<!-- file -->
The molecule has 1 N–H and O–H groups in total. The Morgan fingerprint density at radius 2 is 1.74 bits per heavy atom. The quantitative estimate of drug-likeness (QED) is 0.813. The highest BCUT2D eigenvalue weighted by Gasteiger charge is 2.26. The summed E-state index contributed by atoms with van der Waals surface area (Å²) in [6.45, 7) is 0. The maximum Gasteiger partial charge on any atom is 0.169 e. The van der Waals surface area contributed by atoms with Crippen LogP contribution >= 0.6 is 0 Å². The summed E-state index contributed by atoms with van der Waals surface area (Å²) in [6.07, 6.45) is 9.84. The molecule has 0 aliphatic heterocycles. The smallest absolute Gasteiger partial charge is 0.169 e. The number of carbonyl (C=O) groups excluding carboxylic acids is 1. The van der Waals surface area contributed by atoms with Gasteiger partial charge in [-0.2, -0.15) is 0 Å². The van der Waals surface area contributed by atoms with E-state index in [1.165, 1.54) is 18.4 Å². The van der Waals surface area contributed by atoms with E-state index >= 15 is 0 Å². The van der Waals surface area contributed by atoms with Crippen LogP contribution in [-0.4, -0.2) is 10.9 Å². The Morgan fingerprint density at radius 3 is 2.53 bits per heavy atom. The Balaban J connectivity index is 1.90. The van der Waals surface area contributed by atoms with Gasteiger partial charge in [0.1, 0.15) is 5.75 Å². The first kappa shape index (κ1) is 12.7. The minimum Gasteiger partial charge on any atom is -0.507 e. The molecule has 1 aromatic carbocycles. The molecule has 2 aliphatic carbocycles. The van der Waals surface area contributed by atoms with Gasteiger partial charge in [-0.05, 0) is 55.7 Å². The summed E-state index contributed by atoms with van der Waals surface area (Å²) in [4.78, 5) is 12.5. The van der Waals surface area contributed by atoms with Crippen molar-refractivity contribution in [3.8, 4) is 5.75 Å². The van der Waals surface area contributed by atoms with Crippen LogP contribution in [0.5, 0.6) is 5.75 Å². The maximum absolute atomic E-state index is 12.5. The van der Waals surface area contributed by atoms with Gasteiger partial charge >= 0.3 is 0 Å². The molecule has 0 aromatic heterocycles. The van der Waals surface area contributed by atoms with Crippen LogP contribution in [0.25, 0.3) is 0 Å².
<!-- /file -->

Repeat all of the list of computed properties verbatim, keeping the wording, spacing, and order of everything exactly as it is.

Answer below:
The molecule has 1 N–H and O–H groups in total. The Morgan fingerprint density at radius 2 is 1.74 bits per heavy atom. The quantitative estimate of drug-likeness (QED) is 0.813. The highest BCUT2D eigenvalue weighted by Gasteiger charge is 2.26. The summed E-state index contributed by atoms with van der Waals surface area (Å²) in [6.45, 7) is 0. The maximum Gasteiger partial charge on any atom is 0.169 e. The van der Waals surface area contributed by atoms with Crippen LogP contribution >= 0.6 is 0 Å². The summed E-state index contributed by atoms with van der Waals surface area (Å²) in [6.07, 6.45) is 9.84. The molecule has 0 aliphatic heterocycles. The smallest absolute Gasteiger partial charge is 0.169 e. The number of carbonyl (C=O) groups excluding carboxylic acids is 1. The van der Waals surface area contributed by atoms with Gasteiger partial charge in [-0.2, -0.15) is 0 Å². The van der Waals surface area contributed by atoms with E-state index in [1.165, 1.54) is 18.4 Å². The van der Waals surface area contributed by atoms with E-state index >= 15 is 0 Å². The van der Waals surface area contributed by atoms with Crippen LogP contribution in [-0.4, -0.2) is 10.9 Å². The Morgan fingerprint density at radius 3 is 2.53 bits per heavy atom. The Balaban J connectivity index is 1.90. The van der Waals surface area contributed by atoms with Gasteiger partial charge in [0.1, 0.15) is 5.75 Å². The first kappa shape index (κ1) is 12.7. The minimum Gasteiger partial charge on any atom is -0.507 e. The molecule has 1 aromatic carbocycles. The molecule has 2 aliphatic carbocycles. The van der Waals surface area contributed by atoms with Gasteiger partial charge in [-0.05, 0) is 55.7 Å². The summed E-state index contributed by atoms with van der Waals surface area (Å²) in [4.78, 5) is 12.5. The van der Waals surface area contributed by atoms with Crippen molar-refractivity contribution in [3.8, 4) is 5.75 Å². The van der Waals surface area contributed by atoms with Crippen LogP contribution in [0.5, 0.6) is 5.75 Å². The maximum absolute atomic E-state index is 12.5. The van der Waals surface area contributed by atoms with Gasteiger partial charge >= 0.3 is 0 Å². The molecule has 0 aromatic heterocycles. The van der Waals surface area contributed by atoms with Crippen LogP contribution in [0.25, 0.3) is 0 Å².